Climate change in the Arctic could change the balance of power between humans, animals and the germs or pathogens that make them both sick, according to a paper by University of Alaska Fairbanks microbiologist Karsten Hueffer.... The rates of predicted climate change for the Arctic could spell disaster for this longstanding host-pathogen balance. A warmer Arctic could increase survival of organisms that carry disease and decrease survival of the animals they infect - including animals used as subsistence food by people living in the Arctic. "What happens when a caribou has its calf on ground warm enough to have pathogens the calf cannot fight off?" said Hueffer. "The same issue could face bears giving birth in dens." Muskoxen are affected by a lung worm known to develop much faster when it's warmer. "The faster the worm grows the more generations are born, which increases the disease pressure on the muskoxen," said Hueffer. Humans are at risk as well. A warmer Arctic and the prospect of an ice-free Northwest Passage is expected to drive an increase in development and other human activity in the North, all of which will increase contact among wildlife, humans and domesticated animals. ...

Caribou, muskox, and bears -- they die!


Wed, Mar 23, 2011
from Telegraph.co.uk:
A global energy war looms
HSBC has calculated what would happen to energy consumption by 2050 given plausible forecasts for economic growth and assuming no constraint on resources, or that humans carry on using energy in the "taken for granted" way they do at the moment. As you can see, demand in China, India and other emerging markets soars, but there is also quite considerable growth from advanced economies too. The big picture is that with an additional one billion cars on the road, demand for oil would grow 110pc to more than 190 million barrels per day. Total demand for energy would rise by a similar order of magnitude, doubling the amount of carbon in the atmosphere to more than three and a half times the amount climate change scientists think would keep temperatures at safe levels. It scarcely needs saying that regardless of the environmental consequences, energy industries would struggle to cope, and more likely would find it impossible. We may or may not already be perilously close to peak oil - or maximum productive capacity - but nobody believes the industry could produce double what it does at the moment, however clever it becomes in tapping previously uncommercial or inaccessible reserves. If something can't happen, then it won't, so is all that forecast growth in the developing world just a question of wishful thinking that will soon be dashed by the constraints of finite energy? Not necessarily, says HSBC's economics team. The world can still accommodate high growth, but only if there is a collective change in behaviour, including much greater energy efficiency, a big change in the energy mix, and urgent development of carbon capture technologies so as to limit the damage of fossil fuel usage. ...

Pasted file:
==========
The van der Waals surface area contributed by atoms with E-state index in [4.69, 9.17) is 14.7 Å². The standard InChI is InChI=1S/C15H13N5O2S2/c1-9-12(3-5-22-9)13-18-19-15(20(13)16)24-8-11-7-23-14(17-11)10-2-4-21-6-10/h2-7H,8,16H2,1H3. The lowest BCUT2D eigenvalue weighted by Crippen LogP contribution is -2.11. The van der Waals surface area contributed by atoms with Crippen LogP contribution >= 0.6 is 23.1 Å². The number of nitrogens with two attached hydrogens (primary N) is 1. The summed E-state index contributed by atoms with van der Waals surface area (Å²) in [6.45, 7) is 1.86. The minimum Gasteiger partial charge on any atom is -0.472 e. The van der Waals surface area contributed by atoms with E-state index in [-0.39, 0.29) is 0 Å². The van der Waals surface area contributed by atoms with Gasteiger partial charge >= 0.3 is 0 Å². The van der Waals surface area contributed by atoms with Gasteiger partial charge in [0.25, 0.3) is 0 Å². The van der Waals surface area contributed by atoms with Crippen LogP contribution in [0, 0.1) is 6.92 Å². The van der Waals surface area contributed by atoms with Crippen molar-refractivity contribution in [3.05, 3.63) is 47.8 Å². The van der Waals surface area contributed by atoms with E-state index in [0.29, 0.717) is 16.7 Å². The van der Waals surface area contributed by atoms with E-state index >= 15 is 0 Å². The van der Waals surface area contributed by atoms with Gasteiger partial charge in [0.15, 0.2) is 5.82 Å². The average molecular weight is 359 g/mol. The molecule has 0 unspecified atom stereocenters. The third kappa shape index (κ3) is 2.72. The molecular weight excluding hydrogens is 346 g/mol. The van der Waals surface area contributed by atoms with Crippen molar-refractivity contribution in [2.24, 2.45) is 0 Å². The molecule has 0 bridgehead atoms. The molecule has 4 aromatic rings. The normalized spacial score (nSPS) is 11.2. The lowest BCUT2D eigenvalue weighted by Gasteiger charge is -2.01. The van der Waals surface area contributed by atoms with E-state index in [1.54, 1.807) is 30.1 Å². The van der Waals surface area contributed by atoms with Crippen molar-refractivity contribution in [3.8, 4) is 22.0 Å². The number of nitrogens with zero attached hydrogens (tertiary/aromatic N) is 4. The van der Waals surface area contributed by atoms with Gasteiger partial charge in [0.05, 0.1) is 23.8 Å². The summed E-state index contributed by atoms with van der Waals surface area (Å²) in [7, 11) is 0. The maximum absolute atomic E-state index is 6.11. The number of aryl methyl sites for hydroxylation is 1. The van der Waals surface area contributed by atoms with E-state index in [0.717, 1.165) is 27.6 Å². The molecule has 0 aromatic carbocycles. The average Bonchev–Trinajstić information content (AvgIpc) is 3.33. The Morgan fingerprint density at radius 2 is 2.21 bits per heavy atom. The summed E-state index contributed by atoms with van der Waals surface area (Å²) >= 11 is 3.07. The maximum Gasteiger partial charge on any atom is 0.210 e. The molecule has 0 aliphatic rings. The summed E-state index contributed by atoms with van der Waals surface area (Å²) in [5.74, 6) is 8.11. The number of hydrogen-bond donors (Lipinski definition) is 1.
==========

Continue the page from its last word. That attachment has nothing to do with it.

When there's wars, there'll be big profits!


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Wed, Mar 23, 2011
from WHDH Boston:
More sewage treatment disks on MA shores
More of those little white disks from a New Hampshire sewage plant are washing up on shores further down the Massachusetts coast. The latest place they've been found is Revere Beach and there's word that they could end up on Cape Cod.... A new wave of sewage treatment disks are invading Massachusetts beaches further south than before.... Eight million of the mesh disks that filter sewage in Hooksett, New Hampshire overflowed. First the problem was on the Merrimack River and then it moved into Newburyport and Plum Island, and now Nahant, Lynn and Revere are all affected, and officials say there will be more. ...

Cleanup should be a breeze -- once we invent a magnet for plastic.


Wed, Mar 23, 2011
from London Independent:
Shipwreck threatens island penguins
A wrecked ship is threatening to cause an environmental disaster on an island which is home to endangered penguins, conservationists warned today. The vessel has grounded on Nightingale Island, part of the Tristan da Cunha UK overseas territory in the South Atlantic, causing an oil slick around the island which is home to nearly half the world's population of northern rockhopper penguins. ...

Sticky Feet


Wed, Mar 23, 2011
from New York Times:
Japan Extended Reactor's Life, Despite Warning
Just a month before a powerful earthquake and tsunami crippled the Fukushima Daiichi plant at the center of Japan's nuclear crisis, government regulators approved a 10-year extension for the oldest of the six reactors at the power station despite warnings about its safety. ...